This excerpt is taken from Rhonda’s recent podcast with Tim Ferriss. Rhonda talking about the nootropic properties of sulforaphane:
Getting past all of the usual suspects on our list of nootropics here, the other nootropic that I actually take frequently is SULFORAPHANE! It’s not even usually considered a nootropic by most people but I think it has potential to be considered at least a mild nootropic for a variety of reasons. One of the the best reasons to make this argument is the fact that sulforaphane crosses the blood-brain barrier, at least in mice. This is the first criteria that a substance must meet in order for there to be a compelling argument that it somehow exerts effects on the brain — but, in addition to that, it also affects the activities of the immune system which is now known to affect the brain through a series of lymphatic vessels. this new understanding of the immune system’s ability to interact with the brain also helps to explain why manipulating levels of systemic inflammation has, in clinical trials, been shown to affect feelings of depression either inducing depression in the presence of an artificial increase in activity in the immune system by injecting things like interferons into human trial participants or reducing depression caused by this artificial increase in inflammation through the co-administration of a natural anti-inflammatory, such as eicosapentaenoic acid, better known as the omega-3 fatty acid EPA.
In addition to sulforaphane crossing the blood-brain barrier in mice, the compound has been shown in a couple of randomized, double-blinded, placebo-controlled studies in humans to have one sort of effect or another on brain and behavior. For example, treatment with sulforaphane extracted from broccoli sprouts at doses ranging from about 9 mg to about 25 mg, which is an amount that might be found in around 65 grams of fresh broccoli sprouts on the high end, was able to improve autistic behavior checklist scores by 34% and significantly improved social interaction, abnormal behavior, and verbal communication in young men with autism spectrum disorder. Similarly, some measurable effects have been shown in a small trial of people with schizophrenia.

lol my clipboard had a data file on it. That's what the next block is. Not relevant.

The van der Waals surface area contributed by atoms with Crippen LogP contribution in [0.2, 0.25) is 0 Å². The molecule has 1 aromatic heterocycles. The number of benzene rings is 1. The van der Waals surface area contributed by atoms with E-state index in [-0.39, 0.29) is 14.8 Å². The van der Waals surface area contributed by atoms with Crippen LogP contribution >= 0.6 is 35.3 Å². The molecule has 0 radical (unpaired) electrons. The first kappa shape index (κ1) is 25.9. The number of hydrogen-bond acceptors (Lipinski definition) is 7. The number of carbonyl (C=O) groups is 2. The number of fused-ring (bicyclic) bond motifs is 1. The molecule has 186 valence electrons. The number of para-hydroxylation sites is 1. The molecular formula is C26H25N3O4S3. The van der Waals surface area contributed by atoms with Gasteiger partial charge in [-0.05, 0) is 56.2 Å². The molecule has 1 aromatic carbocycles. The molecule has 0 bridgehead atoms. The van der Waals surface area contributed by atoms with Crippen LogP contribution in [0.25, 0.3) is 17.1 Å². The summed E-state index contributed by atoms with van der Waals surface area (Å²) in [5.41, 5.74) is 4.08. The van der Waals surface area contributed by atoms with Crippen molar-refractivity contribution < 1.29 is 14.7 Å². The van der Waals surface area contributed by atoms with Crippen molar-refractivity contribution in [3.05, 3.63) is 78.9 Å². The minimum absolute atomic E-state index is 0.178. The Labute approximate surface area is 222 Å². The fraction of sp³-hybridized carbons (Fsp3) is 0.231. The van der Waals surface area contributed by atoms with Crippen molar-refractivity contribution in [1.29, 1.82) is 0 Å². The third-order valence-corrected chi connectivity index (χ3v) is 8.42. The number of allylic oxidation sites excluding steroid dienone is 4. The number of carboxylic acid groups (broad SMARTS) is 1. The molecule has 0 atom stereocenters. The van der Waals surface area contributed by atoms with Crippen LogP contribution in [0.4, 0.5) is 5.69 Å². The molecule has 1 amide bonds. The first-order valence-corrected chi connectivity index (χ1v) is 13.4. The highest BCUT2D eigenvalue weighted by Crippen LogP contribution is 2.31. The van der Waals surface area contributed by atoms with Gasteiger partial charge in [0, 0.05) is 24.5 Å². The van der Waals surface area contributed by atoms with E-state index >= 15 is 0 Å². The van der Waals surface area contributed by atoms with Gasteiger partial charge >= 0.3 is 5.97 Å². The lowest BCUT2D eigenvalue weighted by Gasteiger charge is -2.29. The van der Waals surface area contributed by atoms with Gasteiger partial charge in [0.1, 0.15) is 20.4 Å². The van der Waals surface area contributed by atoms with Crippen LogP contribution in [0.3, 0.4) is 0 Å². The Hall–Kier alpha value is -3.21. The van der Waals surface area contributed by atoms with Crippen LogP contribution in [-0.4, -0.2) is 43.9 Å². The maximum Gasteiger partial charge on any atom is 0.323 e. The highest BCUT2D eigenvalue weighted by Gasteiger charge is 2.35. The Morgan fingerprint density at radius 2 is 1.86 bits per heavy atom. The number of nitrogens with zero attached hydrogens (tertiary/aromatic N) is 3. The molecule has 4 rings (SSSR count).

The fact that sulforaphane is exhibiting clear effects on the brain and behavior of people, such as those with autism spectrum disorder, hints that it might continue to show promise in other areas of cognition too. This is because animal studies have really shown a diversity of very interesting effects that are really just waiting to be replicated in humans.
For example: Sulforaphane has been shown to improve spatial working memory and short term memory in mice in the context of conditions that can affect memory in a deleterious way, such as Alzheimer’s Disease. It has been shown to increase neurite outgrowth, which is how damaged neurons and synapses repair themselves after damage from traumatic brain injury. The effect of sulforaphane on a rodent model of Alzheimer’s Disease in some respects is particularly interesting, because, if we go back to our conversation a little bit earlier about the potential choline may have for mitigating some of the negative effects of this disorder, sulforaphane has also been shown to significantly reduce memory impairment that has been experimentally induced by a drug that works specifically by interfering with the effects of acetylcholine in the nervous system, a drug known as scopolamine.
Sulforaphane was, in this animal trial to which I am referring, able to improve the cholinergic system by increasing acetylcholine levels, decreasing acetylcholine esterase activity, and increasing choline acetyltransferase, which is the enzyme responsible for synthesizing acetylcholine in the hippocampus and frontal cortex. This ties in nicely with some of our discussion earlier about the potential importance of the choline system in cognition. Finally, sulforaphane has been shown to have a positive effect on mood and alleviated depressive symptoms and anxiety as effectively as the antidepressant Prozac in a mouse model of depression and I understand that there is at least one trial currently in the beginning stages looking to confirm this effect in humans as well.
If you consider the variety of brain and behavioral effects demonstrated already in humans, I’m optimistically hoping that some of the groups out there working on these questions will have something good to show for it in the future.
See the full Tim Ferriss podcast for more info.